Saudi Arabia is serving notice to the world that they are not going to be the engine that supplies our growing appetite for oil in coming years. The Saudis generally play their cards close to the vest when it comes to information about reserves and production capacity, but now they are saying that future exports will decline due to growing internal consumption. However, some experts believe that declining Saudi production will be the larger contributing factor. No matter the cause, when the world's leader in both reserves and production says that its external output will drop, there's a problem.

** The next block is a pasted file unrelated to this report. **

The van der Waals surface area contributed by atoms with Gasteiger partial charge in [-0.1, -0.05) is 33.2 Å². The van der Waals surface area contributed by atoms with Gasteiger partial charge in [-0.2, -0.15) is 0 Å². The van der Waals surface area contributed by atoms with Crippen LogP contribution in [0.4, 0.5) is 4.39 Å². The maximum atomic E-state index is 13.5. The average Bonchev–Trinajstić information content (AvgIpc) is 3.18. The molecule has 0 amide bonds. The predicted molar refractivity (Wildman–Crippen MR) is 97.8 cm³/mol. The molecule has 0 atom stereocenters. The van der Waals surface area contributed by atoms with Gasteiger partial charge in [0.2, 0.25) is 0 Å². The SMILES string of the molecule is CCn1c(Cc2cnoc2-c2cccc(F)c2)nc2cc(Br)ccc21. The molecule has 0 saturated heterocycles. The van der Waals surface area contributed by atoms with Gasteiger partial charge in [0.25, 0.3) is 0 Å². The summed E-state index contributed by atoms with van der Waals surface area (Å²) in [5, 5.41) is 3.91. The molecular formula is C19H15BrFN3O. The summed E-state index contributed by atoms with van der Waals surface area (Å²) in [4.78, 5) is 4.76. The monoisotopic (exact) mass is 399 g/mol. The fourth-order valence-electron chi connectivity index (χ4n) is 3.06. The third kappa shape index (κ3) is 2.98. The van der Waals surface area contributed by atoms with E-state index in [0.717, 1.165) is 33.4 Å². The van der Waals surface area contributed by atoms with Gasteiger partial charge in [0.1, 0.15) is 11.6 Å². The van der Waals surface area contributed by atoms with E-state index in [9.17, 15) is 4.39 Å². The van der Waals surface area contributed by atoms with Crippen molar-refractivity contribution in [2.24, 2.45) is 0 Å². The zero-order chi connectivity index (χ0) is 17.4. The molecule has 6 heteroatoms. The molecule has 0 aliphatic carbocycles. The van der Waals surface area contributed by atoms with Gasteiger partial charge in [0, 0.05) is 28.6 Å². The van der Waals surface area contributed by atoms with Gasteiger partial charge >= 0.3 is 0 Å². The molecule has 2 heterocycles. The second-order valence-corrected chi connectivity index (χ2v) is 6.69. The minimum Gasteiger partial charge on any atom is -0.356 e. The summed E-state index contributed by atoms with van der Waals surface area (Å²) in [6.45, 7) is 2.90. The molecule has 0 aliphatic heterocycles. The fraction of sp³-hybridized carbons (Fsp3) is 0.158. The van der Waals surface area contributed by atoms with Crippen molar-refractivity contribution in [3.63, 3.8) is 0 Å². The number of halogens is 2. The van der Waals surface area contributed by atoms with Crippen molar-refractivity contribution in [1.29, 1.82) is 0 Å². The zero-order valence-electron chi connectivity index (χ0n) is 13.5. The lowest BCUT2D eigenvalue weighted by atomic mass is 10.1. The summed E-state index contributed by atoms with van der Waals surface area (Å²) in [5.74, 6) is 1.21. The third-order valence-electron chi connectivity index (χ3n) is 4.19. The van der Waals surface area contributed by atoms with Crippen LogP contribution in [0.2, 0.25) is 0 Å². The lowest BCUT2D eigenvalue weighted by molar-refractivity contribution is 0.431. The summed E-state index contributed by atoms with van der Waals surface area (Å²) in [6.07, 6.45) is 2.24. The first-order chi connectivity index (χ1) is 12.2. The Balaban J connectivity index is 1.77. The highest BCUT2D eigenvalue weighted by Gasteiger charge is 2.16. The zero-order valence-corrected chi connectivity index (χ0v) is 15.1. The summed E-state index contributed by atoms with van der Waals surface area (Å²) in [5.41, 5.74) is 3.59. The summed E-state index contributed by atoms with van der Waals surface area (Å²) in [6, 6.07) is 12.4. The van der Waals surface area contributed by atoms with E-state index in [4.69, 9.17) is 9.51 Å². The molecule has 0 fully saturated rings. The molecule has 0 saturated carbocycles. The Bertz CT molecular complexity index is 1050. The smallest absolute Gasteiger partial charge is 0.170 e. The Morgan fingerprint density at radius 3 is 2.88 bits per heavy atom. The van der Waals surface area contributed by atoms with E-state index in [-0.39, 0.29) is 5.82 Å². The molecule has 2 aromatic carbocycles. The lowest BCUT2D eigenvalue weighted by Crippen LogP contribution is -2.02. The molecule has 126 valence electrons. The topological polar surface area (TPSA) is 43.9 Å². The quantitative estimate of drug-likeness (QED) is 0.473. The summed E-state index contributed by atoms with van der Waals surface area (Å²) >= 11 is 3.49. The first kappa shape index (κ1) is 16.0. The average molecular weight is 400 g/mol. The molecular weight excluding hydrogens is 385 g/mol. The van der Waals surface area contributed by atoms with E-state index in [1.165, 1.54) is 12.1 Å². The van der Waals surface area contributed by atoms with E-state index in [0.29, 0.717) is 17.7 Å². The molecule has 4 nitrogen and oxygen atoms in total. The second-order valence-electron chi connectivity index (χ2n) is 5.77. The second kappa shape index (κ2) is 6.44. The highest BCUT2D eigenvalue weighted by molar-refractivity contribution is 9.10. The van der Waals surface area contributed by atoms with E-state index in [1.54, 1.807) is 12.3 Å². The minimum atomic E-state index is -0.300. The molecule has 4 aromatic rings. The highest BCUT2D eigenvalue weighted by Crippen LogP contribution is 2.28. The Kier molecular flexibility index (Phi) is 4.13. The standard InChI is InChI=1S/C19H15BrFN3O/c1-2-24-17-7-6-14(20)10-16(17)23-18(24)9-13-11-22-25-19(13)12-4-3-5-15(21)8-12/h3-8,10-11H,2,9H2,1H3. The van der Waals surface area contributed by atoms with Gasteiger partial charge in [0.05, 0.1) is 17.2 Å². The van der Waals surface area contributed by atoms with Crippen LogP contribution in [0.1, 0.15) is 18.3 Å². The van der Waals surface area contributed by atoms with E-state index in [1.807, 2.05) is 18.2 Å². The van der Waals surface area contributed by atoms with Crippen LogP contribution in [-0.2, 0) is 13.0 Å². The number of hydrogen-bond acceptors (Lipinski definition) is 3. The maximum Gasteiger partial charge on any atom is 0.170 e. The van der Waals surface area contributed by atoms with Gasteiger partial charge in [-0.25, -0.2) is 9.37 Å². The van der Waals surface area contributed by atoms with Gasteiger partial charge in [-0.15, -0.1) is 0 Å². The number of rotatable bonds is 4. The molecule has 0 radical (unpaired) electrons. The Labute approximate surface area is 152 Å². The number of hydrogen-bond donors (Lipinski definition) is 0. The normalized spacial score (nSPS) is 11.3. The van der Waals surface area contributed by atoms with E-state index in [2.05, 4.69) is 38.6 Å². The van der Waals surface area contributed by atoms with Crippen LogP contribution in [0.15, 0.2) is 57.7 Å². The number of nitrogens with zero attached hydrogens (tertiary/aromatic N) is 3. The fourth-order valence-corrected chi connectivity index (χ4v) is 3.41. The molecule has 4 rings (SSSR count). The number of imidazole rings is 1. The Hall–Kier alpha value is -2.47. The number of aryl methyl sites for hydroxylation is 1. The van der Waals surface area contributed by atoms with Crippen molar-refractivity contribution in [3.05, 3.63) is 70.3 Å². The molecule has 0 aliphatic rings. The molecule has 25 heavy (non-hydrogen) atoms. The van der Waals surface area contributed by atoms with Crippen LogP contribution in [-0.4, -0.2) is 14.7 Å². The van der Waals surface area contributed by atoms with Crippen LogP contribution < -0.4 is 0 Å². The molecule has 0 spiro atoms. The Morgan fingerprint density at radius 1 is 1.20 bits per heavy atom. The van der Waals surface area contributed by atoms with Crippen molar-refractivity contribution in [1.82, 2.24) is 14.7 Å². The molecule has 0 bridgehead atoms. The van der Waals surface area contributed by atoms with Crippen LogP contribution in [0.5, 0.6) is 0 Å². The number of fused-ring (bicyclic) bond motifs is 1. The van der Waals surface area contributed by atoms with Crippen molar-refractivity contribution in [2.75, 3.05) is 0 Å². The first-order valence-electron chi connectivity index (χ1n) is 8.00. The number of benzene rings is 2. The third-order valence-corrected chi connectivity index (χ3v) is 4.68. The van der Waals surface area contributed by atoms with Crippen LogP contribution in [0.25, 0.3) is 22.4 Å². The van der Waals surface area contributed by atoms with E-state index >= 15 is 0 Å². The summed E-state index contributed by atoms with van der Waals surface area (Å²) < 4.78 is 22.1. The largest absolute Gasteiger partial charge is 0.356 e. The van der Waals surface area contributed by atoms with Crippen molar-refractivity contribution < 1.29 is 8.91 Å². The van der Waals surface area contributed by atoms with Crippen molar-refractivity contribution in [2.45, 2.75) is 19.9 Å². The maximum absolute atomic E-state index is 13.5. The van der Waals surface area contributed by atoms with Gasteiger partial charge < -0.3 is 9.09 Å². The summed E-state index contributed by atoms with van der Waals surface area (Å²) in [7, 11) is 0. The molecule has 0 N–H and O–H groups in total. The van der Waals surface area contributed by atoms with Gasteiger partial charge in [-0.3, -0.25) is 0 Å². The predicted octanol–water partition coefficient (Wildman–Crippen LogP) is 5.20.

Numerous reports say that Saudi's (and the world's) largest oil field, Ghawar, is now in decline. Another indication of potential declining output was when Saudi Aramco began exploration efforts in the Red Sea, an area it had previously ignored to focus on low hanging fruit in the eastern province. Saudi production has been stagnant in recent years, although that is attributable in part to OPEC quotas. But if the world's largest oil producer is running into supply constraints at a time when the world's central banks are pumping record quantities of fiat scrip, the inflation picture will take on a ominous new dimension.